Prince’s Girlfriend Inspires ‘The Beautiful Ones,’ But Which One?: 365 Prince Songs in a Year
To celebrate the incredibly prolific, influential and diverse body of work left behind by Prince, we will be exploring a different song of his each day for an entire year with the series 365 Prince Songs in a Year.
Common knowledge has long held that "The Beautiful Ones" was written for Prince's former girlfriend Susannah Melvoin. Engineer Susan Rogers, for one, has confirmed it.
The timeline certainly fits: Susannah, the twin sister of Revolution guitarist Wendy Melvoin, was seeing someone else when she met Prince in May 1983. But even Melvoin has admitted that she isn't completely sure about the genesis of "The Beautiful Ones."
"I can't say that the song was exactly our story, but he wrote it during that time," Melvoin says in Let's Go Crazy: Prince and the Making of 'Purple Rain.' "He wasn't always specifically writing about what he was going through, because he also had to be consistent with the Purple Rain storyline, but he was drawing from things that had happened in his life."
Only much later, during a 2015 interview with Ebony magazine, did Prince finally make clear just who the beautiful one really was: Vanity, his one-time protege.
She had originally been cast in Purple Rain, playing the female lead in the midst of a love triangle between characters played by Prince and Morris Day, but then split with Prince shortly before production began. Apollonia replaced her in the cast.
Both elements, the actual and the imagined, are at play in this layered triumph. "I was talking to somebody about 'The Beautiful Ones.' They were speculating as to who I was singing about – but they were completely wrong," Prince said. "If they look at it, it’s very obvious. 'Do you want him or do you want me,' that was written for that scene in Purple Rain specifically, where Morris would be sitting with [Apollonia] and there’d be this back and forth. And also, 'The beautiful ones you always seem to lose,' Vanity had just quit the movie."
Prince originally ran into Vanity, whose real name was Denise Matthews, at the 1980 American Music Awards. They began dating, and Prince invited her to front an all-girl group he was assembling in Minneapolis. Vanity 6 found immediate, if short-lived, success. Their first single, "He's So Dull" appeared in National Lampoon's Vacation. Their second, "Nasty Girl," rose to No. 7 on the Billboard R&B charts, while Vanity 6's debut album went gold.
Then the wheels fell off. Vanity got offered a lucrative solo deal by Motown Records, decided to bolt – and her romance with Prince suddenly ended.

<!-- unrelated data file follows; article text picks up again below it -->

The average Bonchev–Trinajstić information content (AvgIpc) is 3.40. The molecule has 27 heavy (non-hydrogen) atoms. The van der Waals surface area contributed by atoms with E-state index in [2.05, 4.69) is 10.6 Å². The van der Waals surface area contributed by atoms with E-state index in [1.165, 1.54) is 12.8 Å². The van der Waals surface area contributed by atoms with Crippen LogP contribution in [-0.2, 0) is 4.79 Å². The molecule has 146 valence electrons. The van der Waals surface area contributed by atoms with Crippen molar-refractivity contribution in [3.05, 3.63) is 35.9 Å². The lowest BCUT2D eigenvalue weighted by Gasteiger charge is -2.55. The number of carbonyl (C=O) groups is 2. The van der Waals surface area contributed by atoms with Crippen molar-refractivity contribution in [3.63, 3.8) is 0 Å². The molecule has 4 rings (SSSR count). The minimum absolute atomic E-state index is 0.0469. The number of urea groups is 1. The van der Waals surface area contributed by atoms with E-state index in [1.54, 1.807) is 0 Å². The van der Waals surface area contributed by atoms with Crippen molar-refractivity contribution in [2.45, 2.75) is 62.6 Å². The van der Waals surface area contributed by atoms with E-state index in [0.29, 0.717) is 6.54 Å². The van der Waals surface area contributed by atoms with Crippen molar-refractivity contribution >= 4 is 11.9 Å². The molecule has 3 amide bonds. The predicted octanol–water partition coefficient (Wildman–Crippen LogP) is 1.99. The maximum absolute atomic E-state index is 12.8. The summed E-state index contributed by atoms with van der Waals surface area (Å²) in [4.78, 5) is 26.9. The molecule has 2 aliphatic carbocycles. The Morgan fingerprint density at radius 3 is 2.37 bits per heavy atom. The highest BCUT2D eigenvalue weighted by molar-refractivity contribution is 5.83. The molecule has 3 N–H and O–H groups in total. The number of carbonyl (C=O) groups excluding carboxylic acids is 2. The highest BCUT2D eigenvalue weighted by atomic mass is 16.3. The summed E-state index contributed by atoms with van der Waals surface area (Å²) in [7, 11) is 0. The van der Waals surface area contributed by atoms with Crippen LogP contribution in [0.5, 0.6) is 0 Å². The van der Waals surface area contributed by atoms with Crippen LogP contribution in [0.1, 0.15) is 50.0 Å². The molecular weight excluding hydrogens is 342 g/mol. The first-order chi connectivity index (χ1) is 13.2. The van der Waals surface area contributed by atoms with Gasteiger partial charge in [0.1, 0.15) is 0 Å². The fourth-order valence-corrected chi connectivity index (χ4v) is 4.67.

He later began a relationship with Susannah Melvoin, and she ultimately became something like a muse. Melvoin inspired "Nothing Compares 2 U," which became a smash hit for Sinead O'Connor; "Big Tall Wall," from the shelved Dream Factory album; the similarly unreleased "Wally"; and perhaps "Condition of the Heart" from Around the World in a Day. Susannah was also deeply involved in the creation of Sign O' the Times (the co-written "Starfish and Coffee," "Forever in My Life," "If I Was Your Girlfriend").
"We were very attached," Susannah said in Let's Go Crazy, "and he spoke a lot through music. He would come and play me something, and I knew perfectly well it was about me."
But not this time. Instead, "The Beautiful Ones" blends his initial feelings about a painful real-life split with the invented movie-script arc for Apollonia. "It’s not about somebody human that I’m looking at right now," Prince told Ebony. "It wouldn’t have worked if it was. This was literally for that character. And that’s why it worked."
Vanity's tragic death in 2016 – she suffered kidney failure after years of earlier crack cocaine abuse – brought her role in this song's creation back into sharp focus for Prince.
He dedicated "The Beautiful Ones" to Vanity during the first show of a solo Australia tour, just days after her passing. "Her and I used to love each other deeply," Prince said from on stage in Melbourne. "She loved me for the artist I was; I loved her for the artist she was trying to be."
When he got to "I'm begging down on my knees," one of the song's most tortured lines, Prince ad-libbed "Denise."
Prince Albums Ranked in Order of Awesomeness